Is there a way to know when client JWT token has expired?

We have page on app which will be typically kept open for long duration if time. We are currently extracting token from dom so at times token is getting expired and 401 reponse is returned from our backend. I did try using AP.context.getToken but using this call for every request seems to be slowing down the requests itself. Can someone suggest what’s the best way to handle this scenario where page could have longer duration of inactivity and ensuring token stays updated with user having to refresh the page.

Hi @VishwajeetSingh,

The token retrieved by AP.context.getToken is cached in the client, but if the app has very low activity, then you may observe a high rate of cache misses due to the token being stale and needing to be re-created in the server. We don’t proactively keep the cache primed with fresh tokens, but if there is a particular sequence of operations in your app, then it may be possible to fetch the token ahead of when it is needed - e.g whilst a form is being filled out.

I noticed you are getting 401 from your backend - are you calling AP.context.getToken just prior to sending it to your backend? If not, try changing your code this way:

AP.context.getToken((jwt) => {
  call backend with token here


In case if you are using react… below is live example to append fresh jwt token on each request…

const getToken = () => {
  return new Promise(resolve =>
    window.AP.context.getToken(token => {
      return resolve(token);

  async function(config) {
    let token = await getToken();
    if (token) {
      config.headers.Authorization = `jwt ${token}`;
    return config;
  function(err) {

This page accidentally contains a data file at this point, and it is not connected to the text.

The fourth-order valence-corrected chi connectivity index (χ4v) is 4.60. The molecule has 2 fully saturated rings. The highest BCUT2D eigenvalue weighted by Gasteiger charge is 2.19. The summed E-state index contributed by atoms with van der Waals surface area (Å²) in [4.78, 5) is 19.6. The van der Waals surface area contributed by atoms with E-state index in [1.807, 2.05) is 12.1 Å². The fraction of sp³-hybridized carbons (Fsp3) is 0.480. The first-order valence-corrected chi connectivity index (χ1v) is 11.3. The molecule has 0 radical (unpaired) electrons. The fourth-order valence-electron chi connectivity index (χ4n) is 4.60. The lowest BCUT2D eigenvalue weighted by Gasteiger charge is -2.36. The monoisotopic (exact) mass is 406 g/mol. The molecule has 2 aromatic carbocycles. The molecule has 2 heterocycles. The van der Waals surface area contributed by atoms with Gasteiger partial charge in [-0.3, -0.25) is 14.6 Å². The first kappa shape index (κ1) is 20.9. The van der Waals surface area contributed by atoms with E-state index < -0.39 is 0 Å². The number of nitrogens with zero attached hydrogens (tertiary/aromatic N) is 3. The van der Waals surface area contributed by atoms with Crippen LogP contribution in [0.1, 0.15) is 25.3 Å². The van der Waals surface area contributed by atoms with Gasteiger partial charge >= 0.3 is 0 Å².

return Promise.reject(err);

This does help, what it essentialy means that I would need to use AP.context.getToken everytime I am making a call to backend to keep token from getting expired.
As you mentioned I can try to fetch token ahead of time rather than just in time when it’s needed I am sure that will be faster. Thank you.

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Thanks for this I am doing exactly the same just wanted to know if there’s a better way to know when token is expired rather than calling AP.context.getToken everytime .

Hi @umang.savaliya,

FYI, as with many other JavaScript APIs provided by AP, AP.context.getToken() returns a promise so you don’t need your first method. For example, the following two lines do the same thing:

AP.context.getToken(token => {console.log('Token:', token)})
AP.context.getToken().then(token => {console.log('Token:', token)})



I may be wrong but this won’t work in axios interceptor that’s the reason we will need use the function which @umang.savaliya has used as I had to do it in the same way.

What we really need is a user-logout webhook for Jira Cloud; without it, our apps cannot synchronize the lifetime of the user sessions our apps create with the lifetimes of Jira user sessions. In other words, it’s possible for a cunning user to re-use an app-generated session token to interact with an app even after that user has logged out of Jira.

See also Ever been fired?

Yes, except this is not a proper promise - it is never rejected in case of error. If getToken fails to get a new token from the server, it logs:
ACJS: content resolver failed to get context jwt token
but doesn’t reject the promise, so it’s kind of useless…
See the code for getToken:

getToken: function(a) {
            return new window.ES6Promise.Promise(function(b, e) {
                var d = f(a._context.extension);
                c[d].promise ? c[d].promise.done(function(a) {
                    try {
                    } catch (q) {}
                .bind(this)).fail(function() {
                    console.error("ACJS: content resolver failed to get context jwt token")
                }).always(function() {
                    delete c[d].promise
                .bind(this)) : (k(c[d].context.contextJwt),
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Hi @david2,

Thanks for pointing this out. I’ve created to address this.


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